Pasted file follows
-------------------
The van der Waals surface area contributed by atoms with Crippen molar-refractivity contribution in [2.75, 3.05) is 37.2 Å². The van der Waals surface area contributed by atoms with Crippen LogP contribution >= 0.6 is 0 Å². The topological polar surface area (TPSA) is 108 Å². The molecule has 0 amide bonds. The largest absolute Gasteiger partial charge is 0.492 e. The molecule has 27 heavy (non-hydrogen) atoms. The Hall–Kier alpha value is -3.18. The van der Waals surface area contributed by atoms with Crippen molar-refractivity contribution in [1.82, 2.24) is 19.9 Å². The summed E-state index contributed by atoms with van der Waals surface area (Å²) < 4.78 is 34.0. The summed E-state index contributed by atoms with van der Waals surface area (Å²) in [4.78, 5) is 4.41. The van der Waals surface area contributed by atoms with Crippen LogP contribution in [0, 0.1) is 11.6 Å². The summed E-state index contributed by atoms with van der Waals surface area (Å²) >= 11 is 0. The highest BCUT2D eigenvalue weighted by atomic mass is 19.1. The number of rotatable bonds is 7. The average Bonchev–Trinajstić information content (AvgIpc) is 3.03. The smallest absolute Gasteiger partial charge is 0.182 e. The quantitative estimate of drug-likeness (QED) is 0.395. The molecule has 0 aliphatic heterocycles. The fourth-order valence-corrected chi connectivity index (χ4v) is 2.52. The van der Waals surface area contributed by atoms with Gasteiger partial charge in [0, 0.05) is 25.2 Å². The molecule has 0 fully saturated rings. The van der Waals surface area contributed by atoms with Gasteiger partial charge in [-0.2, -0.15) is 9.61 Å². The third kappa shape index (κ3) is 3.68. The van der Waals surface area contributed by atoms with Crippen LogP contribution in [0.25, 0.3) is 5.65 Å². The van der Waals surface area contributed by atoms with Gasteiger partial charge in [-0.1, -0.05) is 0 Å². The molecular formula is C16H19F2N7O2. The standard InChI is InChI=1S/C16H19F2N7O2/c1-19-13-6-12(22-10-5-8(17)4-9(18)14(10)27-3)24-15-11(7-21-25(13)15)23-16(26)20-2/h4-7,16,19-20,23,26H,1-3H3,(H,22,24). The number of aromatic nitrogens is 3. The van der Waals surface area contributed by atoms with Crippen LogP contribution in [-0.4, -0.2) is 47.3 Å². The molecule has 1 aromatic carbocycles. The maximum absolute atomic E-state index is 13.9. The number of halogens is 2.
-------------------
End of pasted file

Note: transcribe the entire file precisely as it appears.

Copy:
The van der Waals surface area contributed by atoms with Crippen molar-refractivity contribution in [2.75, 3.05) is 37.2 Å². The van der Waals surface area contributed by atoms with Crippen LogP contribution >= 0.6 is 0 Å². The topological polar surface area (TPSA) is 108 Å². The molecule has 0 amide bonds. The largest absolute Gasteiger partial charge is 0.492 e. The molecule has 27 heavy (non-hydrogen) atoms. The Hall–Kier alpha value is -3.18. The van der Waals surface area contributed by atoms with Crippen molar-refractivity contribution in [1.82, 2.24) is 19.9 Å². The summed E-state index contributed by atoms with van der Waals surface area (Å²) < 4.78 is 34.0. The summed E-state index contributed by atoms with van der Waals surface area (Å²) in [4.78, 5) is 4.41. The van der Waals surface area contributed by atoms with Crippen LogP contribution in [0, 0.1) is 11.6 Å². The summed E-state index contributed by atoms with van der Waals surface area (Å²) >= 11 is 0. The highest BCUT2D eigenvalue weighted by atomic mass is 19.1. The number of rotatable bonds is 7. The average Bonchev–Trinajstić information content (AvgIpc) is 3.03. The smallest absolute Gasteiger partial charge is 0.182 e. The quantitative estimate of drug-likeness (QED) is 0.395. The molecule has 0 aliphatic heterocycles. The fourth-order valence-corrected chi connectivity index (χ4v) is 2.52. The van der Waals surface area contributed by atoms with Gasteiger partial charge in [0, 0.05) is 25.2 Å². The molecule has 0 fully saturated rings. The van der Waals surface area contributed by atoms with Gasteiger partial charge in [-0.2, -0.15) is 9.61 Å². The third kappa shape index (κ3) is 3.68. The van der Waals surface area contributed by atoms with Crippen LogP contribution in [0.25, 0.3) is 5.65 Å². The van der Waals surface area contributed by atoms with Gasteiger partial charge in [-0.1, -0.05) is 0 Å². The molecular formula is C16H19F2N7O2. The standard InChI is InChI=1S/C16H19F2N7O2/c1-19-13-6-12(22-10-5-8(17)4-9(18)14(10)27-3)24-15-11(7-21-25(13)15)23-16(26)20-2/h4-7,16,19-20,23,26H,1-3H3,(H,22,24). The number of aromatic nitrogens is 3. The van der Waals surface area contributed by atoms with Crippen LogP contribution in [-0.4, -0.2) is 47.3 Å². The molecule has 1 aromatic carbocycles. The maximum absolute atomic E-state index is 13.9. The number of halogens is 2.